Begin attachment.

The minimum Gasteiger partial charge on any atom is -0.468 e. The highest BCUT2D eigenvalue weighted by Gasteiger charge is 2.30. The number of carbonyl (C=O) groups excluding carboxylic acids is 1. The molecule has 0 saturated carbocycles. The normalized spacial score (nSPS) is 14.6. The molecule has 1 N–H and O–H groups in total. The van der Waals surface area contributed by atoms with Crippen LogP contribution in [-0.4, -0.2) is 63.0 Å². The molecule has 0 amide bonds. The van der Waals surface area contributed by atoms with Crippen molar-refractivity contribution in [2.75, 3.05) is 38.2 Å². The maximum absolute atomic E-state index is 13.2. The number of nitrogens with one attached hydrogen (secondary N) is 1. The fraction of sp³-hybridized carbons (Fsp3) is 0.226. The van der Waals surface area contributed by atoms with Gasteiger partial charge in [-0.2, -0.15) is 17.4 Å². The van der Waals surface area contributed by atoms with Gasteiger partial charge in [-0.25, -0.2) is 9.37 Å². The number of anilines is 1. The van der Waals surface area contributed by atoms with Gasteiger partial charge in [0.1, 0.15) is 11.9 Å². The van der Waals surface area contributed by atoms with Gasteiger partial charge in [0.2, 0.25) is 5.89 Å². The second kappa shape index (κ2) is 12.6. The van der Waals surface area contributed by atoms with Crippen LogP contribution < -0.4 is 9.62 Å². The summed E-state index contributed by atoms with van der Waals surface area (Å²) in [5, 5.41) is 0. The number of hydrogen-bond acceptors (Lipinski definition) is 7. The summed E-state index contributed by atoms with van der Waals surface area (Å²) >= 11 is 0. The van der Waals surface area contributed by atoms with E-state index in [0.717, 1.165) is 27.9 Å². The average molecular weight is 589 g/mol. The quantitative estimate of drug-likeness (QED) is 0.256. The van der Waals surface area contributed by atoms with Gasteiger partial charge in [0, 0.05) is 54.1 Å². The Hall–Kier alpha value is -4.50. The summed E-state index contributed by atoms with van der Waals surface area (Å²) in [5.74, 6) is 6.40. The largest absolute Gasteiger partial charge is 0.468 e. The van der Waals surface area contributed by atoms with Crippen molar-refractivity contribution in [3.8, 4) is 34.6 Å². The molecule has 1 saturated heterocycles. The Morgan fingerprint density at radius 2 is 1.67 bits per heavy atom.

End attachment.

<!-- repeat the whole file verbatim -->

The minimum Gasteiger partial charge on any atom is -0.468 e. The highest BCUT2D eigenvalue weighted by Gasteiger charge is 2.30. The number of carbonyl (C=O) groups excluding carboxylic acids is 1. The molecule has 0 saturated carbocycles. The normalized spacial score (nSPS) is 14.6. The molecule has 1 N–H and O–H groups in total. The van der Waals surface area contributed by atoms with Crippen LogP contribution in [-0.4, -0.2) is 63.0 Å². The molecule has 0 amide bonds. The van der Waals surface area contributed by atoms with Crippen molar-refractivity contribution in [2.75, 3.05) is 38.2 Å². The maximum absolute atomic E-state index is 13.2. The number of nitrogens with one attached hydrogen (secondary N) is 1. The fraction of sp³-hybridized carbons (Fsp3) is 0.226. The van der Waals surface area contributed by atoms with Gasteiger partial charge in [-0.2, -0.15) is 17.4 Å². The van der Waals surface area contributed by atoms with Gasteiger partial charge in [-0.25, -0.2) is 9.37 Å². The number of anilines is 1. The van der Waals surface area contributed by atoms with Gasteiger partial charge in [0.1, 0.15) is 11.9 Å². The van der Waals surface area contributed by atoms with Gasteiger partial charge in [0.2, 0.25) is 5.89 Å². The second kappa shape index (κ2) is 12.6. The van der Waals surface area contributed by atoms with Crippen LogP contribution < -0.4 is 9.62 Å². The summed E-state index contributed by atoms with van der Waals surface area (Å²) in [5, 5.41) is 0. The number of hydrogen-bond acceptors (Lipinski definition) is 7. The summed E-state index contributed by atoms with van der Waals surface area (Å²) >= 11 is 0. The van der Waals surface area contributed by atoms with E-state index in [0.717, 1.165) is 27.9 Å². The average molecular weight is 589 g/mol. The quantitative estimate of drug-likeness (QED) is 0.256. The van der Waals surface area contributed by atoms with Gasteiger partial charge in [0, 0.05) is 54.1 Å². The Hall–Kier alpha value is -4.50. The summed E-state index contributed by atoms with van der Waals surface area (Å²) in [5.74, 6) is 6.40. The largest absolute Gasteiger partial charge is 0.468 e. The van der Waals surface area contributed by atoms with Crippen molar-refractivity contribution in [3.8, 4) is 34.6 Å². The molecule has 1 saturated heterocycles. The Morgan fingerprint density at radius 2 is 1.67 bits per heavy atom.